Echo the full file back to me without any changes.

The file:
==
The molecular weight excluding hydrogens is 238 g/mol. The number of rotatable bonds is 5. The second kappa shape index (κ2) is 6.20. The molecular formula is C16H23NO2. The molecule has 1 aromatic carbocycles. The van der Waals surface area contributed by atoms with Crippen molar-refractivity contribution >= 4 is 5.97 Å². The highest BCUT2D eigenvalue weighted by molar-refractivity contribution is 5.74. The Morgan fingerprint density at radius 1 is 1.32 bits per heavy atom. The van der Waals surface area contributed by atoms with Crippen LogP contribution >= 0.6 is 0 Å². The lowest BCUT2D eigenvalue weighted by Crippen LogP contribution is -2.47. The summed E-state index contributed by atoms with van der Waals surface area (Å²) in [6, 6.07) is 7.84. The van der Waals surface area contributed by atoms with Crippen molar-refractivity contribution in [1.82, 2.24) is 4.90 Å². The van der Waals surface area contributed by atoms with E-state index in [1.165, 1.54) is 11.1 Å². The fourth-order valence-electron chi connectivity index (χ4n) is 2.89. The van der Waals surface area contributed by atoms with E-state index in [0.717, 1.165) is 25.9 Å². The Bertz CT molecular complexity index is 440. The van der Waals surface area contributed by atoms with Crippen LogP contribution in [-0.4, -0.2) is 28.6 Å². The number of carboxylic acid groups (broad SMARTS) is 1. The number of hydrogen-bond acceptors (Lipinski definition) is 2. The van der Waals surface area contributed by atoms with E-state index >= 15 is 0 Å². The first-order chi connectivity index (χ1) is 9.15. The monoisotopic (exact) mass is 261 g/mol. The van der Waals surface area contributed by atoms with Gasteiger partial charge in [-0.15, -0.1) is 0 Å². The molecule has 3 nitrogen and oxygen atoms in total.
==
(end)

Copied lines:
The molecular weight excluding hydrogens is 238 g/mol. The number of rotatable bonds is 5. The second kappa shape index (κ2) is 6.20. The molecular formula is C16H23NO2. The molecule has 1 aromatic carbocycles. The van der Waals surface area contributed by atoms with Crippen molar-refractivity contribution >= 4 is 5.97 Å². The highest BCUT2D eigenvalue weighted by molar-refractivity contribution is 5.74. The Morgan fingerprint density at radius 1 is 1.32 bits per heavy atom. The van der Waals surface area contributed by atoms with Crippen LogP contribution >= 0.6 is 0 Å². The lowest BCUT2D eigenvalue weighted by Crippen LogP contribution is -2.47. The summed E-state index contributed by atoms with van der Waals surface area (Å²) in [6, 6.07) is 7.84. The van der Waals surface area contributed by atoms with Crippen molar-refractivity contribution in [1.82, 2.24) is 4.90 Å². The van der Waals surface area contributed by atoms with E-state index in [1.165, 1.54) is 11.1 Å². The fourth-order valence-electron chi connectivity index (χ4n) is 2.89. The van der Waals surface area contributed by atoms with E-state index in [0.717, 1.165) is 25.9 Å². The Bertz CT molecular complexity index is 440. The van der Waals surface area contributed by atoms with Crippen LogP contribution in [-0.4, -0.2) is 28.6 Å². The number of carboxylic acid groups (broad SMARTS) is 1. The number of hydrogen-bond acceptors (Lipinski definition) is 2. The van der Waals surface area contributed by atoms with E-state index >= 15 is 0 Å². The first-order chi connectivity index (χ1) is 9.15. The monoisotopic (exact) mass is 261 g/mol. The van der Waals surface area contributed by atoms with Gasteiger partial charge in [-0.15, -0.1) is 0 Å². The molecule has 3 nitrogen and oxygen atoms in total.